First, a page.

Poilievre and Charest Spar Over Trucker Convoy Protest During Leadership Debate

By Noé Chartier
Noé Chartier
Noé Chartier
Noé Chartier is an Epoch Times reporter based in Montreal. Twitter: @NChartierET Gettr: @nchartieret
May 6, 2022 Updated: May 6, 2022

Conservative Party leadership candidates took the stage on May 5 in their first debate, where MP Pierre Poilievre said his initial support for the Freedom Convoy truckers in February remains unchanged despite what has transpired since.

When asked by the moderator if his support for the truckers in the convoy protest is a liability, as suggested previously by leadership rival Jean Charest, Poilievre said he maintained his position of supporting “law-abiding and peaceful truckers who were fighting for their livelihoods and liberties, while condemning any individual who breaks the law, blocks critical infrastructure, behaves badly.”

Former Quebec premier Charest accused Poilievre last month of being unfit for party leadership due to his support of the convoy, which demonstrated in Ottawa for three weeks this winter against federal COVID-19 mandates and restrictions.

“Mr. Charest learned about the trucker convoy on CBC, like other Liberals, and he misrepresented them,” said Poilievre in defence of the truckers, prompting cheers from the crowd.

Poilievre then told Charest it was “a little bit rich” for him to “talk about law and order” due to the allegations of corruption surrounding illegal donations made to the Quebec Liberal Party during Charest’s time at the helm.

The Quebec anti-corruption unit looking at the matter announced in February it was stopping its activities, and no charges were filed.

Charest wasn’t allowed to immediately respond to Poilievre’s criticism due to the debate format, but later reiterated his claim that Poilievre cannot run for leadership due to his support of an “illegal blockade,” referring to blockades of several U.S.-Canada border crossings set up by supporters in solidarity with the Freedom Convoy.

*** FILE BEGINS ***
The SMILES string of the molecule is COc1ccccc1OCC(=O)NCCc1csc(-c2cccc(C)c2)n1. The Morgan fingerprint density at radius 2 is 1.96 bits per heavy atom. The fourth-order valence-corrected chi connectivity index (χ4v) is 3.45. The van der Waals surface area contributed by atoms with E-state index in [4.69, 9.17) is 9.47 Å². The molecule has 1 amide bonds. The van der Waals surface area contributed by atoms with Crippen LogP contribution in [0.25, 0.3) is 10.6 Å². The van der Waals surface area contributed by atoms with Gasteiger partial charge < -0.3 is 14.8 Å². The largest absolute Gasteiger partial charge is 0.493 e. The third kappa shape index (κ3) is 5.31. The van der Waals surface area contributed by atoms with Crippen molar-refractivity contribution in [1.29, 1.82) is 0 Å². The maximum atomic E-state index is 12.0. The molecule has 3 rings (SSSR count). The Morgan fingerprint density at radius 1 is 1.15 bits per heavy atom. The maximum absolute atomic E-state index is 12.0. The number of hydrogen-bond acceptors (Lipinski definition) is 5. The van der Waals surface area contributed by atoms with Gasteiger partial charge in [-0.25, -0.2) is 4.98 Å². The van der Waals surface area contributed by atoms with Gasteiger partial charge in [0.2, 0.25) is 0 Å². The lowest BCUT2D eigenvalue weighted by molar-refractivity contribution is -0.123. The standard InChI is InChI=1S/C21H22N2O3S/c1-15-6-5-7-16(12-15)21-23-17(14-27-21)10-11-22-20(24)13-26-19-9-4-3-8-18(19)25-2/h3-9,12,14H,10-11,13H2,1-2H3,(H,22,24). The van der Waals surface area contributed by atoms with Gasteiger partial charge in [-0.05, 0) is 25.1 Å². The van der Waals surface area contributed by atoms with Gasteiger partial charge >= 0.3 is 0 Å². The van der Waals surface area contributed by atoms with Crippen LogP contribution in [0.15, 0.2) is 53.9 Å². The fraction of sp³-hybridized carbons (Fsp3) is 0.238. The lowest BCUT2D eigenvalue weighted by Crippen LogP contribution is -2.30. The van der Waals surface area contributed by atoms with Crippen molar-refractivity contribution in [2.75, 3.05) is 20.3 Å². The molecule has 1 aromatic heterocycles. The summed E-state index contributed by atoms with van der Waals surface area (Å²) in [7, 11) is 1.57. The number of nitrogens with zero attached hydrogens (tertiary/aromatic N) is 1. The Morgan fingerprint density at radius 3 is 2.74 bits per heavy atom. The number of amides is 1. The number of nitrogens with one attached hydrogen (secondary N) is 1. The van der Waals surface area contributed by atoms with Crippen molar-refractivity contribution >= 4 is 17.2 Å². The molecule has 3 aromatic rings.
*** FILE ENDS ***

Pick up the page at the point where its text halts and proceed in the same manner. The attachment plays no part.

“You cannot make laws, and break laws, and then say ‘I will make laws for other people.’ I’m sorry, but that is a question of basic foundational principles,” said Charest, who was booed by the crowd and then cut off by the moderators for going over his allotted time.

The Freedom Convoy was polarizing for the Conservative Party and may have contributed to the ousting of former leader Erin O’Toole on Feb. 2, a few days after the trucker-led protest began in Ottawa.

O’Toole tread carefully on the matter, whereas some MPs like Poilievre expressed support. As the protest dragged out and border blockades sprung up in support across the country, newly appointed interim leader Candice Bergen told the protesters to leave while promising to carry the mantle of the fight against the COVID-19 restrictions.

Poilievre also criticized Charest on other issues during the debate, with Charest brushing it off during a post-debate scrum.

“Being attacked, if you know anything about politics and debates, I take it as a compliment. It means something. I wouldn’t be attacked if anyone felt that my candidacy in this race wasn’t a threat,” he said.

The debate was not an official one organized by the party but was rather part of the Canada Strong and Free conference taking place in Ottawa from May 5 to 7, a conservative networking event founded by former Reform Party leader Preston Manning.

Conservative Party leadership candidates were not obligated to attend but three others did: Roman Baber, Scott Aitchison, and Leslyn Lewis. Brampton Mayor Patrick Brown did not participate, with his campaign saying he was busy selling memberships before the June 3 deadline when supporters must be a member in order to vote in the contest.

The first official English debate will take place on May 11 in Edmonton. The French debate will be in Laval on May 25.

Noé Chartier is an Epoch Times reporter based in Montreal. Twitter: @NChartierET Gettr: @nchartieret